In the case of the large social gatherings I remember as a child — birthdays, backyard barbecues, holidays and homecomings — the term “friends and family” is redundant. My parents’ closest and dearest friends were almost all family. They needed very little excuse to get together, sit back, tip a few beers, cook up a big feed and watch their I offspring, a closely knit clutch of cousins, scramble in and our of whomever’s home the tribe had assembled at that weekend. “In or out, kids, in or out — and close the door, for chrissakes, the neighbors are complaining about the heat” — that was a favorite of Dad’s. Presiding over the festivities, and perhaps enjoying the warmth and camaraderie more than anyone, was the family’s matriarch, Nana.
In those days, Nana split her time amongst the families of the children who lived in British Columbia, with extended tours across Canada to see The others. Always a welcome guest, she’d pitch in and help the adults, and always came bearing gifts for the kids. She’d pull us aside as we were running out to the candy store or local movie theater and discreetly tuck a dollar bill into our pockets.
I felt a very special bond with my grandmother. I’m sure my brother and sisters and cousins would share this sentiment, but mine goes back literally to the day of my birth. When the nurses came into that Edmonton hospital room to deliver me into my mother’s arms for the first time, Nana was at her bedside.
“Do you and Bill have a name yet?”
“Well,” my mom replied, pushing the blue bunting from around my pink and puckered face, “we’ve pretty much settled on Michael.”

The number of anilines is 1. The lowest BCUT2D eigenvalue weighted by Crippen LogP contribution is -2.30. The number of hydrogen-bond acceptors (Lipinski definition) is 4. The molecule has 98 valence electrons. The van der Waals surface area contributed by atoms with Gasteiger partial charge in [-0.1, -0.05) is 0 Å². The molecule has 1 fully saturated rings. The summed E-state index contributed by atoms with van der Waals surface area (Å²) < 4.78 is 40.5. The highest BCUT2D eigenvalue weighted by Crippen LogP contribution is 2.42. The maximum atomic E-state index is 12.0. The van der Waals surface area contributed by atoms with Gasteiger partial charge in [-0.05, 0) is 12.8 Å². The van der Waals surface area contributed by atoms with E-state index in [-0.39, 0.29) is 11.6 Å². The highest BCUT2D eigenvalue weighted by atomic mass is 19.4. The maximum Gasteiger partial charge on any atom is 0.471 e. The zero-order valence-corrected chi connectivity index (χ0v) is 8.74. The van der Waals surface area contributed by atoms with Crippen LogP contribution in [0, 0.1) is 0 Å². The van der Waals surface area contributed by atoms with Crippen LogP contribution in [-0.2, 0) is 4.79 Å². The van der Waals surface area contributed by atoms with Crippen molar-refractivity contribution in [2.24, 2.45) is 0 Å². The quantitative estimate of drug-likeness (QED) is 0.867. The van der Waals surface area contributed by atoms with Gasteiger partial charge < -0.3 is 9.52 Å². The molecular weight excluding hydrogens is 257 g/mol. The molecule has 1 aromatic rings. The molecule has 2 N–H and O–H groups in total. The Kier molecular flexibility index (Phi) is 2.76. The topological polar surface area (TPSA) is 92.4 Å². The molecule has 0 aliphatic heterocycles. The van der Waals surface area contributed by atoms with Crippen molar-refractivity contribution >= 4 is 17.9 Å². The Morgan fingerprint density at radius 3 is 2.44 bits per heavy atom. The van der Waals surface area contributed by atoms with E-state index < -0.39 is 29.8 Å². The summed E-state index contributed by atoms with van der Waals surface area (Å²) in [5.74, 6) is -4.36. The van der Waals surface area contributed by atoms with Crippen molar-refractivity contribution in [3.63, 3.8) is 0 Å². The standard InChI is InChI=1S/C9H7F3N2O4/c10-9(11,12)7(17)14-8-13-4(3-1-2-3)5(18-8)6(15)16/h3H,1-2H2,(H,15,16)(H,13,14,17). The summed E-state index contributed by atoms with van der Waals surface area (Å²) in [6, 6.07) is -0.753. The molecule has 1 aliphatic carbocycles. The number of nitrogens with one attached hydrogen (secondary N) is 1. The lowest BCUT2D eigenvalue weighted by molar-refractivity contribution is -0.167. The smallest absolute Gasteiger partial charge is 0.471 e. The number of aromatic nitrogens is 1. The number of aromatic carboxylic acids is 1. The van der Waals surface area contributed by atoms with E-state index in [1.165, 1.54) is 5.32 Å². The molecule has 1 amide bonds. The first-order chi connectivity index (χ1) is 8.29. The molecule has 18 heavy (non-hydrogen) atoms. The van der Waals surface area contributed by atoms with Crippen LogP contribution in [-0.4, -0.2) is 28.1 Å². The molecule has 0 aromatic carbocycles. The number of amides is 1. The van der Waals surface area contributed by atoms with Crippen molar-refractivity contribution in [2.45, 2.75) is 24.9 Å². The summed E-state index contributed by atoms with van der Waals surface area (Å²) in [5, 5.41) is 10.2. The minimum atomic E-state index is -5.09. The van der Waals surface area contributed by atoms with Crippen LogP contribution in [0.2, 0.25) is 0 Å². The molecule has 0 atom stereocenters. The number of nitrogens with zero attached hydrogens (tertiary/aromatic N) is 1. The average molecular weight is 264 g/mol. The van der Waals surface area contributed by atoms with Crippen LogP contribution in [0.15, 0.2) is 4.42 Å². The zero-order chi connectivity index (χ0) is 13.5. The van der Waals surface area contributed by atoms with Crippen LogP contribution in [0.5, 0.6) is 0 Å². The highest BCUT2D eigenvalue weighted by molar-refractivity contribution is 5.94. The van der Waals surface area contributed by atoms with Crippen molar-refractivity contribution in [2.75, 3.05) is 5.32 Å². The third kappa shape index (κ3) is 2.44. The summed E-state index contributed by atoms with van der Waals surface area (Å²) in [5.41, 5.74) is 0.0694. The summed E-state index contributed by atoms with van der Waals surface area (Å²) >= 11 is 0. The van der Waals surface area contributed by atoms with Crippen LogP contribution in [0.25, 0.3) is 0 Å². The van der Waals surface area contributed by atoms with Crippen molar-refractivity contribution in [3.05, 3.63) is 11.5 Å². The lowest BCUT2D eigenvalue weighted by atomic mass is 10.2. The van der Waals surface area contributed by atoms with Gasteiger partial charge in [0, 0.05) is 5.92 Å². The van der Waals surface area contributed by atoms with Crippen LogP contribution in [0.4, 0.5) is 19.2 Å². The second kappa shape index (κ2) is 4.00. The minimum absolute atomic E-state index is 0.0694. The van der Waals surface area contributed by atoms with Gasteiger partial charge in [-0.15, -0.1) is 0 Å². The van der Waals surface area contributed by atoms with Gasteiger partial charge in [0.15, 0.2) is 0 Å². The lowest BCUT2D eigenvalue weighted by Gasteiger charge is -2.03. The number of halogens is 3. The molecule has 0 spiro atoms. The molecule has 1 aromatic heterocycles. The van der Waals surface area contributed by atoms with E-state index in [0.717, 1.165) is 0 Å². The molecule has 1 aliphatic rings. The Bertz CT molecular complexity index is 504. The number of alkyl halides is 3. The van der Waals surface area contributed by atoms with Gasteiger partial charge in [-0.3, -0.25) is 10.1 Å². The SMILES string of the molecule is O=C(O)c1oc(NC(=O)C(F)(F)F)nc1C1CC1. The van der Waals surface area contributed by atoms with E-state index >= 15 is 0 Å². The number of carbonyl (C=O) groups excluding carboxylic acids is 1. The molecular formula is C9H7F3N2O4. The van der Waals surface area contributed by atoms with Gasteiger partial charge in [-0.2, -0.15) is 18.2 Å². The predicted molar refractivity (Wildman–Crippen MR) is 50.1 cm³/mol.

Nana was not pleased. “Michael’s a fine name, bur you know everyone will just call him Mike.”
“Nor necessarily,” countered my mother.
“Yes they will,” Nana promised. “But not me, I’m not crazy about the name Mike. Don’t like it. I’ll never call him anything but Michael.”
And she never did.
After Dad’s retirement and our return to British Columbia, we settled into a three-bedroom flat in the Vancouver suburb of Burnaby. Situated across the street from a sprawling strip mall with an enormous parking lot perfect for endless hours of street hockey, the apartment complex also boasted a large, if indifferently maintained, outdoor swimming pool that was even cooler. The best feature of the neighborhood, though, was a block and a half away: the boxy, blue three-story walk-up where my Nana settled shortly after our arrival.
I’d gladly forsake slapping a hockey ball against the stucco wall of the liquor store or splashing around with my friends in the swimming pool to spend time visiting Nana in her new digs. We were an unlikely duo, a 10-year-old boy and a woman in her mid-70s, but I liked nothing better than hanging out as she went through even the most mundane of her chores. Sitting in the kitchen, she’d tell me stories as she washed and sorted her collection of cups and saucers. Drying her hands on her house-dress. Nana would fish into her gargantuan handbag for a candy bar or box of Chiclets she’d been saving for me.